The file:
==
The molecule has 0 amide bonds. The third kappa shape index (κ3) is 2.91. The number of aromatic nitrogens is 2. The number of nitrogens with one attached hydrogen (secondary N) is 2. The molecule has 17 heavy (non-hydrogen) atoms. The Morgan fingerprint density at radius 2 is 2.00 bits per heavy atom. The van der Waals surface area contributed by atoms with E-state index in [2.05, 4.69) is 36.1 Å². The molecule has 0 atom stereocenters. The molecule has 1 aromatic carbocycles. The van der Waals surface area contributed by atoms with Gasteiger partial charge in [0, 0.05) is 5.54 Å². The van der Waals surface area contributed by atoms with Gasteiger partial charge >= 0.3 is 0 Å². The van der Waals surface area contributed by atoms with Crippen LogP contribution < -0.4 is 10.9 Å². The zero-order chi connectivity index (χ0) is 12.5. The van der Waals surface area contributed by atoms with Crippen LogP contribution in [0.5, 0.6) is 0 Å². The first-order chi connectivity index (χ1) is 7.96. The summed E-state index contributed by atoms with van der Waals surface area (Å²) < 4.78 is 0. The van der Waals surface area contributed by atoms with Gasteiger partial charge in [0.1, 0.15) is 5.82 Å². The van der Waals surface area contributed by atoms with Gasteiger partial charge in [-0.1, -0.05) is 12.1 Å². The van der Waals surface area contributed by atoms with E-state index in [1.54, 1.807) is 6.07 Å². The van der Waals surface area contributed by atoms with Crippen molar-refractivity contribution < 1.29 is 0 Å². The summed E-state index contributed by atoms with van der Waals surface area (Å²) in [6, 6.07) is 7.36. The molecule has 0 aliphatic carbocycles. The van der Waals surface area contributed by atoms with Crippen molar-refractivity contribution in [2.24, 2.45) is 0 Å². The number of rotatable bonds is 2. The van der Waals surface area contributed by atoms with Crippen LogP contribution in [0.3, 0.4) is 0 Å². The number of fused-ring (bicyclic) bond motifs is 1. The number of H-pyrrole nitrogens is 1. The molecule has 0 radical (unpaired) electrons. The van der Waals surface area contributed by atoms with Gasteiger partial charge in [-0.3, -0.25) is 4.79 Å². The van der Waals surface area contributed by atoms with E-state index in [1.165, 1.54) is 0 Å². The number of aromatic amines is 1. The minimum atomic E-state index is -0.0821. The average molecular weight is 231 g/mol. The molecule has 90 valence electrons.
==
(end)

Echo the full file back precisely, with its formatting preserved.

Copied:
The molecule has 0 amide bonds. The third kappa shape index (κ3) is 2.91. The number of aromatic nitrogens is 2. The number of nitrogens with one attached hydrogen (secondary N) is 2. The molecule has 17 heavy (non-hydrogen) atoms. The Morgan fingerprint density at radius 2 is 2.00 bits per heavy atom. The van der Waals surface area contributed by atoms with E-state index in [2.05, 4.69) is 36.1 Å². The molecule has 0 atom stereocenters. The molecule has 1 aromatic carbocycles. The van der Waals surface area contributed by atoms with Gasteiger partial charge in [0, 0.05) is 5.54 Å². The van der Waals surface area contributed by atoms with Gasteiger partial charge >= 0.3 is 0 Å². The van der Waals surface area contributed by atoms with Crippen LogP contribution < -0.4 is 10.9 Å². The zero-order chi connectivity index (χ0) is 12.5. The van der Waals surface area contributed by atoms with Crippen LogP contribution in [0.5, 0.6) is 0 Å². The first-order chi connectivity index (χ1) is 7.96. The summed E-state index contributed by atoms with van der Waals surface area (Å²) < 4.78 is 0. The van der Waals surface area contributed by atoms with Gasteiger partial charge in [0.1, 0.15) is 5.82 Å². The van der Waals surface area contributed by atoms with Gasteiger partial charge in [-0.1, -0.05) is 12.1 Å². The van der Waals surface area contributed by atoms with E-state index in [1.54, 1.807) is 6.07 Å². The van der Waals surface area contributed by atoms with Crippen molar-refractivity contribution < 1.29 is 0 Å². The summed E-state index contributed by atoms with van der Waals surface area (Å²) in [6, 6.07) is 7.36. The molecule has 0 aliphatic carbocycles. The van der Waals surface area contributed by atoms with Crippen molar-refractivity contribution in [2.24, 2.45) is 0 Å². The number of rotatable bonds is 2. The van der Waals surface area contributed by atoms with Crippen LogP contribution in [0.3, 0.4) is 0 Å². The number of fused-ring (bicyclic) bond motifs is 1. The number of H-pyrrole nitrogens is 1. The molecule has 0 radical (unpaired) electrons. The van der Waals surface area contributed by atoms with Gasteiger partial charge in [-0.3, -0.25) is 4.79 Å². The van der Waals surface area contributed by atoms with E-state index in [1.165, 1.54) is 0 Å². The number of aromatic amines is 1. The minimum atomic E-state index is -0.0821. The average molecular weight is 231 g/mol. The molecule has 90 valence electrons.